Journeys to Acceptance

“For me, it’s not so much the baring of my body but the baring of my soul in the photos and drawings,” writes Brooklyn-born London-based artist and psychotherapist Jessica Mitchell about Sour Puss: The Opera. Co-created with her friend and Edinburgh-based Portuguese artist Diogo Duarte, the series, created over four years, is a part-fictional, part-biographical account of a woman coming to terms with her sexuality and sense of self. It was a finalist at Portugal’s 2018 Photography Biennial, and was subsequently published as an art book in 2021. The volume comprises photographs of Mitchell taken by Duarte during their travels to Japan and Death Valley in Eastern California, alongside drawings by Mitchell and an afterword by the artists. There’s also an essay by curator and researcher Anna McNay, who calls the book “a lesson in living life” – picking “acceptance” as one of the themes through which to approach it.

Throughout the book, the word “sourpuss” – often defined as “a sullen or bad-tempered person” – shifts from being a personality trait to a character: an amalgamation of both artists and their life experiences. Two things stand out in the series – a certain sadness or exhaustion on Mitchell’s face, and a green stain on her shirt which follows her around, increasing in size. Eventually, “the green tarnish ‘blossoms’ into a green vest”, as McNay observes. Mitchell has been asked several times about why she looks so sad, and about the meaning of the green stain. Her response: “The series is about whatever the onlooker thinks it is about.”

The book touches upon the act of collaboration between two artists, as well as the male gaze, with Duarte asserting that “Jessica is not a muse. She is neither passive nor an object.” Perhaps, most important of all, is the way in which it questions the idea of what constitutes beauty. Some images involve nudity, intending to generate conversation around the representation of all ages and body types. At a time in which our social media feeds are inundated by pictures of filtered and “perfected” faces and bodies, it’s a welcome respite to see “a real woman,” though Mitchell doesn’t consider herself brave for doing so. Incidentally, the last photograph is of Mitchell wearing a green vest, sitting with her eyes closed and a hint of a smile. It’s as though she has found acceptance, not just in the outside world, but within herself. “Photos of me have hung in a museum – my younger self…would be proud and amazed,” she says.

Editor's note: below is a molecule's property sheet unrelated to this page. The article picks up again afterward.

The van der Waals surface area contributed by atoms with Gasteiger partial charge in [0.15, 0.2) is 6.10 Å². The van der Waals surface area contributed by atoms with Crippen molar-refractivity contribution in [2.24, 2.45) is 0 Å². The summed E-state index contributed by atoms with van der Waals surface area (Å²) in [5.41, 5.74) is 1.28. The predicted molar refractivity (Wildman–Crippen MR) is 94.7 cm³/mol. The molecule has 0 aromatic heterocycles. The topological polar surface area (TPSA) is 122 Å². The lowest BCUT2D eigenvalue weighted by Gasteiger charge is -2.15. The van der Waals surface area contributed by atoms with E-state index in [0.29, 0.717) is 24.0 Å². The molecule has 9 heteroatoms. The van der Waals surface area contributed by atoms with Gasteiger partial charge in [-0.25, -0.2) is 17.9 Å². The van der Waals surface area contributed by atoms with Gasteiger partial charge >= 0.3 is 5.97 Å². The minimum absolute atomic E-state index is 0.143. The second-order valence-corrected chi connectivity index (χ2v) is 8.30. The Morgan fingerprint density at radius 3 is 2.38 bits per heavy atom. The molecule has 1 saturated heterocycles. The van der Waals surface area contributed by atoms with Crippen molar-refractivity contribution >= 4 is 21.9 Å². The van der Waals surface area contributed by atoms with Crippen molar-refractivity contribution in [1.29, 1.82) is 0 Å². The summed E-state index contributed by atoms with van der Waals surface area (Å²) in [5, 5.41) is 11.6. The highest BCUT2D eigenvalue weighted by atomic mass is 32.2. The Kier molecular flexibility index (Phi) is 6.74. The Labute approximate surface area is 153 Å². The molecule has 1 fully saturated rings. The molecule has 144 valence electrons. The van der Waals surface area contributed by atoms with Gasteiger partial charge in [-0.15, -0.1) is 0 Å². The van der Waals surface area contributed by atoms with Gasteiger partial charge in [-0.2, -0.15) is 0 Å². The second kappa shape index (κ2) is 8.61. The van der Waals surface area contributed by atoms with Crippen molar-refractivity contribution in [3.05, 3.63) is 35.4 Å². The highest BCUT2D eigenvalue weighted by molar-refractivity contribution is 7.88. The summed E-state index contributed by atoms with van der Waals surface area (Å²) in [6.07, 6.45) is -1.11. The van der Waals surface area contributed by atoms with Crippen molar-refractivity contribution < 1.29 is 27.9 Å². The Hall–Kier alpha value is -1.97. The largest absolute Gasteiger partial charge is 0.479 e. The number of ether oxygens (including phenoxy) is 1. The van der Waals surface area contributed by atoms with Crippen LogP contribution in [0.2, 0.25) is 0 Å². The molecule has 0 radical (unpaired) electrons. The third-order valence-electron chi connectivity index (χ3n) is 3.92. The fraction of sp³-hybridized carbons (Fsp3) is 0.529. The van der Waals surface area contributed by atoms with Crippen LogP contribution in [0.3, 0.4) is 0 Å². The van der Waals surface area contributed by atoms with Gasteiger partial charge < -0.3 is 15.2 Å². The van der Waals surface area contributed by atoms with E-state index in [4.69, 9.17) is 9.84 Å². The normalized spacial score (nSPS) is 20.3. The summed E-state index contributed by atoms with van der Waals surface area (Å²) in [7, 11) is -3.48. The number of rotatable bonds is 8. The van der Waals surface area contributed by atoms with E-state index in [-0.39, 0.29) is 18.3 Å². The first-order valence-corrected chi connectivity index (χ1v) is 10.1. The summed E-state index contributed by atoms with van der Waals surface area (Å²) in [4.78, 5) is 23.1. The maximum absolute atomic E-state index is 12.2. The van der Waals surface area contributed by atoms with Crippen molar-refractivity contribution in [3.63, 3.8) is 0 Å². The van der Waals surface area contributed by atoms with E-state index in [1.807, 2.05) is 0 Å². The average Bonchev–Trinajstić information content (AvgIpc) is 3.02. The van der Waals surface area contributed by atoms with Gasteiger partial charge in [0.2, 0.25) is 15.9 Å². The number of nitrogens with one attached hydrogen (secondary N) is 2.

A discussion of Sour Puss: The Opera cannot be complete without mentioning Mitchell’s drawings, which appear towards the end of the book. They have a childlike innocence and a reassuring sense of imperfection – feeding into the idea of acceptance and inclusion. “I hated art classes during school,” Mitchell says, “I was told by teachers I was terrible at it.” The image captions carry messages such as: “why love someone who can’t like you? When it’s hard enough for me to like myself”, “I can hear you, but I can’t listen” and “bad mom” – seemingly turning the drawings into psychological rumination.

Sour Puss: The Opera is published by GOST Books. Find out more here.

Words: Shyama Laxman

Image Credits: All images from Sour Puss: The Opera, courtesy Diogo Duarte and Jessica Mitchell.